You know that terrible pain you feel each time you bend over or stand up. That ache that shoots through your lower back. In most cases the pain is not caused by anything serious and will usually get better over time.
Fortunately, you can learn simple exercises to reduce lower back pain. But first off let’s see what are the symptoms of lower back pain and in which cases to immediately call your doctor.
Symptoms of lower back pain
Signs and symptoms of back pain can include:
- Muscle ache
- Shooting or stabbing pain
- Pain that radiates down your leg
- Pain that worsens with bending, lifting, standing or walking
- Pain that improves with reclining.
When To See a Doctor
Most back pain gradually improves with home treatment and self-care, usually within a few weeks. If yours doesn’t improve in that time, see your doctor.
Especially, if your back pain:
- Is accompanied by fever
- Follows a fall, blow to your back or other injury
- Is severe and doesn’t improve with rest
- Spreads down one or both legs, especially if the pain extends below the knee
- Causes weakness, numbness or tingling in one or both legs
- Is accompanied by unexplained weight loss
please immediately call your doctor!
Exercises That Can Reduce Lower Back Pain
As said above, most cases aren’t caused by a serious problem and get better on their own within a few weeks. These 4 exercises can reduce lower back pain:
1. Knees to Chest
Start doing the knees’-to-chest stretch with one leg only. Of course, start slowly. If, after a few days, you’re performing it without pain, it’s likely time to advance to lifting both legs. Here’s how to do it:
- Lie on your back with your knees’ bent and your feet flat on the floor.
- Gently raise one bent knee up enough so you can grasp your lower leg with both hands. Interlace your fingers just under the knee.
- If you’re doing the two-legged version, bring one leg up and then the other. Because taking both up at the same time takes a lot of abdominal strength, starting with one and then quickly following with the other is likely safer, especially for vulnerable backs.
- As with the single-legged version, if you are taking both up at the same time, interlace your fingers or clasp your wrists between the lower legs, just below the knees’.
- Gently pull your bent knee or knees’ toward your trunk, using your hands.
- While you’re pulling, try to relax your legs, pelvis and lower back as much as you can. The knees’-to-chest better reaches low back muscles when used passively.
- Hold for a few seconds.
- Return your leg to the floor.
- Repeat on the other side.
Do the stretch about 10 to 15 times, one or two times per day or as needed.
2. Pelvic tilt – core stability
Pelvic tilts build strength in your abdominal muscles, which helps relieve pain and tightness in your lower back. They also have a beneficial effect on your glutes and hamstrings.
To do a pelvic tilt, follow these steps:
- Lie on your back with both knees’ bent and feet flat on the floor.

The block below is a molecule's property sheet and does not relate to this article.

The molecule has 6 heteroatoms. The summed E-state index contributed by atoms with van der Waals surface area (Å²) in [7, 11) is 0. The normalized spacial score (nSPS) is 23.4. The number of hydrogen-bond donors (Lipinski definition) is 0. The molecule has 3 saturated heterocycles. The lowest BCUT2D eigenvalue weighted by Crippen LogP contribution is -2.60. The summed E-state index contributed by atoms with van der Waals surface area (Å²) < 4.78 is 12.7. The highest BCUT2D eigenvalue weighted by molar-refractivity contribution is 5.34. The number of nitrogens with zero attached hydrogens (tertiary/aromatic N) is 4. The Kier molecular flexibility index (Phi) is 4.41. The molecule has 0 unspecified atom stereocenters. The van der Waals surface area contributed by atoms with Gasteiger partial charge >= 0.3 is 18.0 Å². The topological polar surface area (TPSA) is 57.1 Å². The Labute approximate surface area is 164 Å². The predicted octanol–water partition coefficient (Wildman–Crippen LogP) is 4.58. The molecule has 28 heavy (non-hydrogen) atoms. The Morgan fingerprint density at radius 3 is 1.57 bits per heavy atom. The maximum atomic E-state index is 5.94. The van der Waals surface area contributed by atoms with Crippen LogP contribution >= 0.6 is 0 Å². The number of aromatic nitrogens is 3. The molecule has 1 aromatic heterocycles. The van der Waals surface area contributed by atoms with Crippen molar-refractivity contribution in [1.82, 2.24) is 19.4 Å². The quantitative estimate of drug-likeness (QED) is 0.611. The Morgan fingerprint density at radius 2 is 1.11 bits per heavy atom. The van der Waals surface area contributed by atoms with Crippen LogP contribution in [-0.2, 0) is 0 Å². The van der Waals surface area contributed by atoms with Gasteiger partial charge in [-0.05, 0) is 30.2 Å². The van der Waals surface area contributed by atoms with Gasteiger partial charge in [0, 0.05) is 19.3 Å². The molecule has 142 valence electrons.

- Engage your abdominal muscles as you flatten your back against the floor.
- Breathe normally, holding this position for up to 10 seconds.
- Release and take a few deep breaths to relax.
- Do 1 to 3 sets of 3 to 5 repetitions.
3. One Leg Stand
To perform this exercise position yourself behind a chair or next to something stable.
- Hold on to the chair back with both hands.
- Lift one leg off the ground, slowly.
- Maintain your balance while standing on one leg for 5 seconds.
- Return to the starting position and repeat 5 times. Try to increase the time spent standing on one leg.
- Perform with opposite leg.
4. Trunk rotation stretch
- Start in a supine position (lying on back) on an exercise mat.
- Keep your knees’ bent and feet flat on the floor.
- Maintain your shoulders and upper body firmly against the floor.
- Outstretch your arms and press them into the floor to help with balance during the movement.
- Engage/tighten the abdominal muscles.
- Slowly rotate the knees’ to one side with control, working within your range of motion. Your feet will shift but remain on the floor.
- Hold the position for 3–5 seconds.
- Engage/tighten the abdominal muscles to move your legs to the opposite side.
- Hold for another 3–5 seconds.
- Stay focused and breathe normally through the exercise.
- Repeat the exercise for a determined amount of reps, such as 10 times on each side.
Hot and cold packs
Some people find that heat (such as a hot bath or a hot water bottle placed on the affected area) helps to ease the pain when back pain first starts.
Cold (such as an ice pack or a bag of frozen vegetables) on the painful area can also help in the short term. However, do not put ice directly on your skin, as it might cause a cold burn. Wrap an ice pack or bag of frozen vegetables in a cloth or towel first.
Another option is to alternate between hot and cold using ice packs and a hot water bottle. Hot and cold compression packs can be bought at most pharmacies.
Relax and stay positive
Trying to relax is a crucial part of easing the pain as muscle tension caused by worrying about your condition may make things worse.